articles
5. International Journal of Applied Philosophy: Volume > 30 > Issue: 1
Alex Rajczi, Duties to the Global Poor and Minimalism about Global Justice
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This paper is about the implications of a common view on global justice. The view can be called the Minimalist View, and it says that we have no positive duties to help the poor in foreign countries, or that if we do, they are very minimal. It might seem as if, by definition, the Minimalist View cannot require that we do very much about global poverty. However, in his book World Poverty and Human Rights, Thomas Pogge pointed out that this conclusion is at least up for debate. Although Minimalism countenances very few positive duties to the global poor, it certainly countenances negative duties not to harm. Perhaps one can argue that these negative duties are somehow being violated, and thus even a Minimalist must make substantial compensation to the global poor. However, in this paper I argue that Pogge’s argument about Minimalism does not succeed. The second half of the paper offers ways to revise and improve the argument in order to make the case for assistance to the global poor.
6. International Journal of Applied Philosophy: Volume > 30 > Issue: 1
Amy Reed-Sandoval, Oaxacan Transborder Communities and the Political Philosophy of Immigration
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In this paper I argue that members of Oaxacan Indigenous “transborder communities” of Mexico and the United States are entitled to a freedom of movement right between these two countries. First, I explore the vital role that migration across the U.S.-Mexico border plays in maintaining Oaxacan transborder societal culture. Second, I explore the implications of Will Kymlicka’s views on collective rights for this phenomenon. On the one hand, Kymlicka’s argument that just states must protect the societal cultures of minority groups within their territories would seem to support such a right for Oaxacan “transmigrants.” On the other hand, his categorical distinction between “national minorities” and “voluntary migrants” cannot, as it stands, capture the lived experiences of Oaxacan transborder communities and similar transnational groups. However, I argue that there is a reasonable extension of Kymlicka’s view that can, indeed, account for the phenomenon of Oaxacan transborder communities by allowing for this freedom of movement right.
7. International Journal of Applied Philosophy: Volume > 30 > Issue: 1
Michael Davis, The Price of a Person
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While we’re inclined to think that a person is (as Kant put it) “above all price,” we in fact make a lot of decisions that seem to set a price on persons—or, at least, on their life. For example, I was recently involved with setting standards for buildings in areas susceptible to earthquakes. The consensus seemed to be $3/sq. ft. increase in construction cost was reasonable, more than that was not, even though lives could be saved if the standard were higher, assuring the survival of more buildings. Though the Ford Pinto remains the classic case of unjustifiably putting a price on persons, it is at once not such a clear case and also useful for thinking about when putting a price on life can be justified.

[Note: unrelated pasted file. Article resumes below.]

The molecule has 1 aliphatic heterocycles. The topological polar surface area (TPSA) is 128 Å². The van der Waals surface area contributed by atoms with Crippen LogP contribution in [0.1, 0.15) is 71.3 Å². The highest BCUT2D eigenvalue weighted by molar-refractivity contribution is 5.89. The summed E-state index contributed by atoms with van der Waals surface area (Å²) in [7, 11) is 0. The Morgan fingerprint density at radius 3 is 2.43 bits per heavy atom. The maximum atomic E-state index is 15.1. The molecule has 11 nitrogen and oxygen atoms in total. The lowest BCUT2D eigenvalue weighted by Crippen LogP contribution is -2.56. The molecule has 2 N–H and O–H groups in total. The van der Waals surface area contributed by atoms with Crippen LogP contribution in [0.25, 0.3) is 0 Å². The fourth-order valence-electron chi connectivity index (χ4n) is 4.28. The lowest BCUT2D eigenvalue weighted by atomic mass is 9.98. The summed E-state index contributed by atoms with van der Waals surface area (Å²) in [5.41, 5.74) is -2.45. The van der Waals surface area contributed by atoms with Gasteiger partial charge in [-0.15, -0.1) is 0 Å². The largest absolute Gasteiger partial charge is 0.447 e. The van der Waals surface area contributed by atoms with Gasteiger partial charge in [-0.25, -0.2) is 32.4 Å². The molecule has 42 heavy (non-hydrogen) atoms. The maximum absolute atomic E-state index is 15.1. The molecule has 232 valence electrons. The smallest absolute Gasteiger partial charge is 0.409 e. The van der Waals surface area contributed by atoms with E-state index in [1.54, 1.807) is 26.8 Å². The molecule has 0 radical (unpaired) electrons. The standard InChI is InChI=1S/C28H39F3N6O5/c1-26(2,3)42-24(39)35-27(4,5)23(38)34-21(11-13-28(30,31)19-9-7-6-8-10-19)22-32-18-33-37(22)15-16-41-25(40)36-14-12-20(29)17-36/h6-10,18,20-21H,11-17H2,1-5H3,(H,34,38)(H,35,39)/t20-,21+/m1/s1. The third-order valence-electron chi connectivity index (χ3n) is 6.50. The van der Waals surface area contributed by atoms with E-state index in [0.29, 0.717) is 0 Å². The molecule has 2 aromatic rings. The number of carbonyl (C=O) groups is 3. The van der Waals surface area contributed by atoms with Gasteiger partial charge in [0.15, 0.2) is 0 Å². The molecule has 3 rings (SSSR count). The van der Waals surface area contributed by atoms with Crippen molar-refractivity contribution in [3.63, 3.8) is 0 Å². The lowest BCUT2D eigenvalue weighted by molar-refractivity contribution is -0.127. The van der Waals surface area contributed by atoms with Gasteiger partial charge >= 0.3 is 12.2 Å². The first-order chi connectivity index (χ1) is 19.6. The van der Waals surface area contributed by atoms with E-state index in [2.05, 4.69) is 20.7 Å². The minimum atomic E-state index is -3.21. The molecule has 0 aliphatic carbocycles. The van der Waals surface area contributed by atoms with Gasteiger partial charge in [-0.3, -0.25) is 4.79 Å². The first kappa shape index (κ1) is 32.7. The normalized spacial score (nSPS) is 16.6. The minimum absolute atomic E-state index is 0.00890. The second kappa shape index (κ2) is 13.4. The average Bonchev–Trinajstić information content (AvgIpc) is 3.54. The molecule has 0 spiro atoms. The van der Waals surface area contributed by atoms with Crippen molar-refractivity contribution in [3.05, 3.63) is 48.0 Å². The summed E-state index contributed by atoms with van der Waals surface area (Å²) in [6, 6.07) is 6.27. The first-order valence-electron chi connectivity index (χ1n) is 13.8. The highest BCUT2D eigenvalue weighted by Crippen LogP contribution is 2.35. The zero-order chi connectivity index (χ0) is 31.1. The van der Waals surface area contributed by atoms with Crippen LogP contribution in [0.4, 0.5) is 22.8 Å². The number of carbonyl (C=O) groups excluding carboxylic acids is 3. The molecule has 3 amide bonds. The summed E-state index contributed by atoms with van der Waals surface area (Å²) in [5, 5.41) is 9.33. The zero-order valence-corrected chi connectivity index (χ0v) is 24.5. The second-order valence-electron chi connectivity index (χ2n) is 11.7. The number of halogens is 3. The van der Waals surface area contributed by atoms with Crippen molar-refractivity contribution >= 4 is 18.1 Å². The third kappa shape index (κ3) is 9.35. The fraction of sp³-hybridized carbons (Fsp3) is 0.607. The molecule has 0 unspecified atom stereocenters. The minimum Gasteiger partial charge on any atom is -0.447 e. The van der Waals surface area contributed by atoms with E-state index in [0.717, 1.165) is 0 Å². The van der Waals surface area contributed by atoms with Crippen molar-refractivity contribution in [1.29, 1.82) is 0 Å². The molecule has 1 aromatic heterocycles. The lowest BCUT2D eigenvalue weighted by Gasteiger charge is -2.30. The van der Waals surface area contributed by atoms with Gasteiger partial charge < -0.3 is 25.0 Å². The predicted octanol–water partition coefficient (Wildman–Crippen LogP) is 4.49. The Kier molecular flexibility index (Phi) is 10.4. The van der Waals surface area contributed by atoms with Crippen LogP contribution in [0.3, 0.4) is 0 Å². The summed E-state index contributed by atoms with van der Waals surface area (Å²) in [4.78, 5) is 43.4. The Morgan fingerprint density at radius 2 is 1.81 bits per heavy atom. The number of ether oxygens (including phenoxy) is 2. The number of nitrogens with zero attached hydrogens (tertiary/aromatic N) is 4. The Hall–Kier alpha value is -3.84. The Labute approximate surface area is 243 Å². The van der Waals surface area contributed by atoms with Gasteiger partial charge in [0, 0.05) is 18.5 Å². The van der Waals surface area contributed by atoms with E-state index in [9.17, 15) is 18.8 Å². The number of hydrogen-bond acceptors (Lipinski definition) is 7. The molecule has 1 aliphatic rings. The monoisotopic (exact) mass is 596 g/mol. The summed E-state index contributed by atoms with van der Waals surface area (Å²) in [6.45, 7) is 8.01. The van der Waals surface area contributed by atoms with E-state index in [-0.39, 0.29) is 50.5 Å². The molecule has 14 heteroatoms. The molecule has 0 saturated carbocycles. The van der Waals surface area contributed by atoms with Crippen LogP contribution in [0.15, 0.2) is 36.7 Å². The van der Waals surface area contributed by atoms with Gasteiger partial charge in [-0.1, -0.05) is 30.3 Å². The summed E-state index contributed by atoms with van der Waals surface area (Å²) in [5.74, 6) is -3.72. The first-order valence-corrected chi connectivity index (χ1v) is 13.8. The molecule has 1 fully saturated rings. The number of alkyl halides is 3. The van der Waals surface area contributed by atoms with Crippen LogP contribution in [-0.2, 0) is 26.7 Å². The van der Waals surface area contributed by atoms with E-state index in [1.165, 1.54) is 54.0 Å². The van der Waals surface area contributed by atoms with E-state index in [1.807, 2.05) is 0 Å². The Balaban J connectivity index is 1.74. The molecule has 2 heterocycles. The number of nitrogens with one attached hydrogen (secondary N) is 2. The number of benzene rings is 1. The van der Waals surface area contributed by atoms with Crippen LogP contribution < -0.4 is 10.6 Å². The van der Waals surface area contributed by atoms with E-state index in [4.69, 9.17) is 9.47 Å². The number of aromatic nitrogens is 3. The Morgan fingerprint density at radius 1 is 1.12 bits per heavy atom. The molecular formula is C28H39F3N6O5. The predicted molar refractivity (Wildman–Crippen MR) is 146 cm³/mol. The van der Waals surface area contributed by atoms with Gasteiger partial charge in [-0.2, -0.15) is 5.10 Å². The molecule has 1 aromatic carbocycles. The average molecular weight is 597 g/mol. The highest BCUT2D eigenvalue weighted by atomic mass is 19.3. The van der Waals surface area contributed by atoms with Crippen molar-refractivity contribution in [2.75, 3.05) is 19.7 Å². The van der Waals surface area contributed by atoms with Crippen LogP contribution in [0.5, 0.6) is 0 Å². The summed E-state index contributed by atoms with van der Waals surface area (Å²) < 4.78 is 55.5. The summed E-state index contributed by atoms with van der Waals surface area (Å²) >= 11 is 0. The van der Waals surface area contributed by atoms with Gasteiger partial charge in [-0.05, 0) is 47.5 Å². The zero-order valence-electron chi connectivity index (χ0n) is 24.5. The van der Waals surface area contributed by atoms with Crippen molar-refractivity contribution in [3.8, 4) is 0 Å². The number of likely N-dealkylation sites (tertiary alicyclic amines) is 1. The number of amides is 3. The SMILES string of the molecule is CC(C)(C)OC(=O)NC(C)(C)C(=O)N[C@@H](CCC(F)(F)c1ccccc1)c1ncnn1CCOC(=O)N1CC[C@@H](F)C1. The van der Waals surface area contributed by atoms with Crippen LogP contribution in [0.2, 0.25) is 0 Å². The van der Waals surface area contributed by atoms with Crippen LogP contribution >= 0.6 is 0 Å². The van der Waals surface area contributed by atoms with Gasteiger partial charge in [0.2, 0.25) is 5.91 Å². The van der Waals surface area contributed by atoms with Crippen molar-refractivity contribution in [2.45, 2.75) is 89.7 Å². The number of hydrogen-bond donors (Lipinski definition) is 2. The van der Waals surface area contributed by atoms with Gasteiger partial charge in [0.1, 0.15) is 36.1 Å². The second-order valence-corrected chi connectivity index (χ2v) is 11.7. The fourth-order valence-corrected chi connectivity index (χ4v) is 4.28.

8. International Journal of Applied Philosophy: Volume > 30 > Issue: 1
Steven P. Lee, The Ethics of Current Drone Policy
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The subject of this paper is the ethics of the use of attack drones by a state. My concern is not the moral acceptability of drones as such, but rather that of current drone policy insofar as it involves the targeted killing of individuals in the “war on terror.” I seek to clarify and extend some of the arguments offered regarding the policy. Though this will involve some appeal to just war theory, my moral argument is broader than this. I conclude that there is a reasonably strong case that current drone policy is morally unacceptable.
9. International Journal of Applied Philosophy: Volume > 30 > Issue: 1
Adrian Bunn, Life Extension and Future Generations
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Future technology may dramatically extend the human lifespan. Peter Singer (1991) argues that we should reject life extension because developing it would result in a world with lower total and average happiness. Singer’s argument depends on the claim that we should maximise average happiness per moment. I will argue that developing the life-extending drug would not be impermissible because doing so will maximise average happiness per person. I offer an independent argument for why we should adopt a consequentialist principle which says to maximise average happiness per person.
10. International Journal of Applied Philosophy: Volume > 30 > Issue: 1
Raymond Hain, Justice in the Public Square: Towards an Aristotelian Ethics of the Built Environment
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This paper develops some foundations for an Aristotelian ethics of the built environment by combining the formal elements of Aristotelian justice with the design theory of Christopher Alexander. The resulting ordered set of human actions and their corresponding built environments require social deliberation about the integration of activities. This deliberation is required at all levels of human action, is characterized by local and step-wise decision making, and in important ways makes it possible for us to know if and how we are harming others. On the political level this is embodied in the “public square,” whose essential purpose as integrative and moral-epistemological has deep and provocative implications for our built environment. For example, walkable human communities should be the default ethical choice for our built environment. I conclude by discussing a two-fold challenge to the New Urbanism movement for the light this sheds on the overall argument.